Mike Klinzing: [01:12:04] Absolutely. I think you just. I remember as a high school player and then as a young adult and going back and still trying to follow it and reading the articles and learning more about, what games the plain dealer is going to be covering. You knew those were going to be the big games and you’d see the five or five or six games on Saturday morning.

Eddie Dwyer would be at the game and you knew it was a big game cause Eddie was there and just it’s, it’s just a different, it’s a different world. Today, when it comes to high school basketball and in so many, in so many different ways, which I’m sure you can attest to some of the changes and the way things are going.

And so let’s take it that direction. I referenced it a little bit earlier, just in terms of the amount of time that you have to put in as a high school coach. So talk a little bit about maybe not so much you’re in season work mode, but just talk a little bit about, obviously this is a, not a normal summer, but in a normal summer.

[01:13:00] Just maybe give us an idea of some of the things that you do in your program to help your kids get better. And what an average summer might look like in terms of the time commitment that you’re putting in.

Dan DeCrane: [01:13:09] Yeah, sure. So some things last couple weeks have changed for us, what our schools allowing us to do.

But, I honestly, like, I think June is my busiest month of the year, from, from a youth camps during the days, No, just what I used to have summer leagues when I ran those at Reedy and I used to only have one gym to that to getting our, our high school guys practices, with a 10 day, rule period, and making wise use of those to the incoming freshmen and getting those kids acclimated to then having, summer leagues and summer shootouts we were at.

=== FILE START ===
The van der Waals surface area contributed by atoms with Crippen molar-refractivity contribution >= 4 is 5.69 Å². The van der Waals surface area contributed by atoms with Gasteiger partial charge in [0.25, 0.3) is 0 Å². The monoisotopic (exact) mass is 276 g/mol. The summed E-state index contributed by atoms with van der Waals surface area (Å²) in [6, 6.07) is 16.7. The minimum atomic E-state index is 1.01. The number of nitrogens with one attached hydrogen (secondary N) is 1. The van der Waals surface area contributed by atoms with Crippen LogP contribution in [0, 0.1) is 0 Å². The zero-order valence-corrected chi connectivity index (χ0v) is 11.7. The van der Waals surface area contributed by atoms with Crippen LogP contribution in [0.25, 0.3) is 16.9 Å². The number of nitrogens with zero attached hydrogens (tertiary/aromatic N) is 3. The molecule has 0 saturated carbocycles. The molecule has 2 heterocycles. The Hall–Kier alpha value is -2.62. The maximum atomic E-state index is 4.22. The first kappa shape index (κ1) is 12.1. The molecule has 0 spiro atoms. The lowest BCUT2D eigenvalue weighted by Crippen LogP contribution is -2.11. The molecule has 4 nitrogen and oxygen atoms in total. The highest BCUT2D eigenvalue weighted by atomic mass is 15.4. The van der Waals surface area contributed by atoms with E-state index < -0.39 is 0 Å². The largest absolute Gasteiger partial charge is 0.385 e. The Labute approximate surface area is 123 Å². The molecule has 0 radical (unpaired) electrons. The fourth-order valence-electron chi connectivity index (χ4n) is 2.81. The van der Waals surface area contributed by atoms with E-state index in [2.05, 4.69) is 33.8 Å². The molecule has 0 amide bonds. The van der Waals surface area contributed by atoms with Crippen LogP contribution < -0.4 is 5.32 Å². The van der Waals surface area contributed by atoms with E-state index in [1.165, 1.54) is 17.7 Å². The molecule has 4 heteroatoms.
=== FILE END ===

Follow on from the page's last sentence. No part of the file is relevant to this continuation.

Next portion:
And then I always believe that. If one of my players, especially he was an upperclassmen going to be junior senior. If he’s getting recruited or wants to play at a particular college and level, I want to make sure he gets seen in our team setting in front of those colleges. So I try to schedule, our shootouts at [01:14:00] some of those colleges to take our guys to, which is good for everybody, but especially for that particular player.

And that all happens in June. So no typical day in June, we’ll be, get my kids. Fortunately, I can go to camp with me at Gilmore right now with certain summer programs that have been. It’s it’s get up at five 15. I usually get about an hour of quote unquote, quiet time with my coffee and without doing basketball researchers responding to emails and then it’s, it’s, get to the gym and it’s, youth camp, from eight to about four, eight 30 right now is about eight through two.

And then it’s our workouts for our guys. typically it’d be, lifting, possibly with another coach maybe in the morning or afternoon. Unfortunately, the strength and conditioning coach at Gilmore too, in case the coach can’t be there. but it’s, it’s lifting with those guys getting to make sure they’re getting their work.

And if they’re not looking for a fall sports that have full sport athletes do their, their, their, their strength program. and then it’s, if it’s the Forman workout, if it’s a coaching day, we’re going to have a full, 90 minutes to our practice [01:15:00] into. maybe a summer league game that night.